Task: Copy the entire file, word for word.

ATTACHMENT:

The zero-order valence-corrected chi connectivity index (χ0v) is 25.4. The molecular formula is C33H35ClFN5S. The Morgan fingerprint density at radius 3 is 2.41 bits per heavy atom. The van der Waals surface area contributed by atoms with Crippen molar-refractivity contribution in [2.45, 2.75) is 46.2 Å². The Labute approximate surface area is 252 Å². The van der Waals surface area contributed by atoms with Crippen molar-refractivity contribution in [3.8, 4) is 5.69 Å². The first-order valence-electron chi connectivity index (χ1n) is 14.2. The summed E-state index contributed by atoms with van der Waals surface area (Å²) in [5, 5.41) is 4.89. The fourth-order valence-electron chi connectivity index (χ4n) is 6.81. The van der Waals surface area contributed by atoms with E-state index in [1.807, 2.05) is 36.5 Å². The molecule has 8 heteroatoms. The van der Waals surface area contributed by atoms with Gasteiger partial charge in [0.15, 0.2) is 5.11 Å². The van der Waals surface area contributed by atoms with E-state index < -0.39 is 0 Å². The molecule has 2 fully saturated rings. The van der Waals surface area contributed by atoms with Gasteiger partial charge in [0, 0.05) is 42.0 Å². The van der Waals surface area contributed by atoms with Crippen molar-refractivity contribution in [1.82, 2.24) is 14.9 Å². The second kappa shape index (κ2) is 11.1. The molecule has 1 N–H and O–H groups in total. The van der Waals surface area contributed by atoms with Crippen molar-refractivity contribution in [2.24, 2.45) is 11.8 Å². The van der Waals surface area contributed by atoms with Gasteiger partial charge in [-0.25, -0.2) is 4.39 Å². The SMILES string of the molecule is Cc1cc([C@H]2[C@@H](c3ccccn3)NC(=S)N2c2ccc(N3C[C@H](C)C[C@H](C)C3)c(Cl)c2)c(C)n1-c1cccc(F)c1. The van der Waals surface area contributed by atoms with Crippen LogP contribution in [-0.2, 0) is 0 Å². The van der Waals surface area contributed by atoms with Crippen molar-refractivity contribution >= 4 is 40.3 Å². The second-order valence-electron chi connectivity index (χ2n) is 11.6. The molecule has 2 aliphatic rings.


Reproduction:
The zero-order valence-corrected chi connectivity index (χ0v) is 25.4. The molecular formula is C33H35ClFN5S. The Morgan fingerprint density at radius 3 is 2.41 bits per heavy atom. The van der Waals surface area contributed by atoms with Crippen molar-refractivity contribution in [2.45, 2.75) is 46.2 Å². The Labute approximate surface area is 252 Å². The van der Waals surface area contributed by atoms with Crippen molar-refractivity contribution in [3.8, 4) is 5.69 Å². The first-order valence-electron chi connectivity index (χ1n) is 14.2. The summed E-state index contributed by atoms with van der Waals surface area (Å²) in [5, 5.41) is 4.89. The fourth-order valence-electron chi connectivity index (χ4n) is 6.81. The van der Waals surface area contributed by atoms with E-state index in [1.807, 2.05) is 36.5 Å². The molecule has 8 heteroatoms. The van der Waals surface area contributed by atoms with Gasteiger partial charge in [0.15, 0.2) is 5.11 Å². The van der Waals surface area contributed by atoms with E-state index < -0.39 is 0 Å². The molecule has 2 fully saturated rings. The van der Waals surface area contributed by atoms with Gasteiger partial charge in [0, 0.05) is 42.0 Å². The van der Waals surface area contributed by atoms with Crippen molar-refractivity contribution in [1.82, 2.24) is 14.9 Å². The second kappa shape index (κ2) is 11.1. The molecule has 1 N–H and O–H groups in total. The van der Waals surface area contributed by atoms with Crippen molar-refractivity contribution in [2.24, 2.45) is 11.8 Å². The van der Waals surface area contributed by atoms with Gasteiger partial charge in [-0.25, -0.2) is 4.39 Å². The SMILES string of the molecule is Cc1cc([C@H]2[C@@H](c3ccccn3)NC(=S)N2c2ccc(N3C[C@H](C)C[C@H](C)C3)c(Cl)c2)c(C)n1-c1cccc(F)c1. The van der Waals surface area contributed by atoms with Crippen LogP contribution in [-0.2, 0) is 0 Å². The van der Waals surface area contributed by atoms with Crippen molar-refractivity contribution >= 4 is 40.3 Å². The second-order valence-electron chi connectivity index (χ2n) is 11.6. The molecule has 2 aliphatic rings.